• Improve searching after College site is re-designed, as the redesign has now addressed the need for easier navigation.
  • Refine content types
    • Department (brevity)
    • Major/Minor (more structured)
    • Faculty (additional XSL for display; pull in faculty publications feed from annual reporting software)
    • Scholarships (create structure)
  • Create XSL transports to PDF or Word, for easier printing.
  • Create more training (videos & documentation) for end users, especially re: HTML.
  • Share
    • class section pages on Faculty and course description pages.
    • majors/minors with Departmental web sites in Cascade.
  • Hire person to update catalog content (and have them document how its done, both technically and in terms of business process/deadlines).
  • Create web services scripts to automate provisioning of Departmental websites with College-specific additions.
  • Consider imitating functionality in Cal State's catalog at: for majors and minors.

H. Main take-aways

  • Choose a dedicated person (or persons) to update and quality-check your content.
  • Prioritize which content you’ll structure first (since you can’t do it all).
  • Consider frequency of updates in whether a data-heavy project should go into Cascade or not.
  • Consider usability for editors when designing workflows, data definition field order, & training.
  • Be wary of indexing, metadata, recursion and overwhelmed publish queue issues.
  • Plan your naming & organization schemes in the BEGINNING (and be consistent).
  • Invest in acquiring web services and XSL coding skills.
  • Get to know your data (& data owners) in the BEGINNING.
  • Attend to critiques of online catalogs at

I. Building & coding details

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1. Data model

The purple lines indicate current connections or links between content types.

The red lines indicate possible future links between content types that might be helpful to end users.

Data model sketch


2. Course descriptionscourse descriptions

3. Majors & minors

major and minors

4. Faculty page

faculty bio page

5. Department page

department page in catalog

6. Class section schedule

semester class schedules

7. Department web site

website of a department

8. Web services

web services icon

J. Video of Presentation


K. For More Information



Adelle Frank

Different XSL for Archival Copy/Print

We also realized that the Archival copy of the catalog, destined partially for a printable PDF, didn't need 1,400 pages of faculty bios. Instead, we created a separate XSL to display a list of all faculty with only essential information such as:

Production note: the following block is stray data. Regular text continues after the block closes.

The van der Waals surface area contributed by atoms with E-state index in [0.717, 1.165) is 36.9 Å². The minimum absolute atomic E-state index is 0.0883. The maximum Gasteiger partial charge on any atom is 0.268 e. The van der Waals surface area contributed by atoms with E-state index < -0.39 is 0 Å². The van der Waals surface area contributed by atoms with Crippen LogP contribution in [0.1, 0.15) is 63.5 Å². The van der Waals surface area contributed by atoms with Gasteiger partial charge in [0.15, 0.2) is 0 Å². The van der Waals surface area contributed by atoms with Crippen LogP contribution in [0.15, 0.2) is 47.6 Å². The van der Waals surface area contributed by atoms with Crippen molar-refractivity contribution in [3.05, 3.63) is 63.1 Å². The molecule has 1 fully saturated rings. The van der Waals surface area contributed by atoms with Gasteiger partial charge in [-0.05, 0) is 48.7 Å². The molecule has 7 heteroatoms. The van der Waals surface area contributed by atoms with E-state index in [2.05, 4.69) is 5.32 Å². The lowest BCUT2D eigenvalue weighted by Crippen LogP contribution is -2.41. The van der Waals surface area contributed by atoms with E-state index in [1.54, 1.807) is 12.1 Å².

• name
  • title & department
  • education.

Likewise, instead of 2,500 individual course descriptions, we created an XSL to create lists of all courses for an individual subject.

Adelle Frank

Removing asset links to department pages & moving data fields

The indexing problem we mentioned got even bigger for us whenever we tried to index the department pages inline.  To address this we made the following changes:

  • Removed asset links to deparment pages for the other types of content (especially faculty).
  • Created metadata dropdown fields with the system-name and display-name of all our department pages for those other content types.
  • Moved more data into metadata and the data definitions for the core content types (course descriptions, faculty bios, major/minors), so that index blocks of these content types would generate appropriate lists for the department pages.
  • Example: by moving department system name as well as rank and title into the faculty bio metadata, we could index faculty pages to create the different categories of faculty on the department pages, rather than having to edit both the faculty bio page and the department page when rank or department affiliation changed.

Adelle Frank

Feedback during Q&A session at Conference

A number of y'all had BRILLIANT things to ask and share during the Question and Answer time after our presentation.  Thanks!

Here is a selection of the things I can remember:

  • Catalog
    • There are legal issues with SACS accreditation re: archiving and substantive changes to electronic editions.
    • One college keeps an “errata” list of all changes made to catalog.
    • Adobe Pro has a "Create PDF from webpage" option that will turn an entire website (such as the one we publish for our catalog) into a PDF.
    • Zmags will turn PDFs into a flash publication/magazine.
  • Class schedules
    • You can use Cascade’s Database Publish function to push data into MySQL database, and then use ASP/PHP for interactive applications.
    • Another school uses PeopleSoft Messaging to get class data out of PeopleSoft.
  • Faculty bios
    • You can tie annual reporting database to faculty bios, so they are kept updated.
    • Cornell created VIVO for connecting faculty in fun & productive ways across disciplinary lines.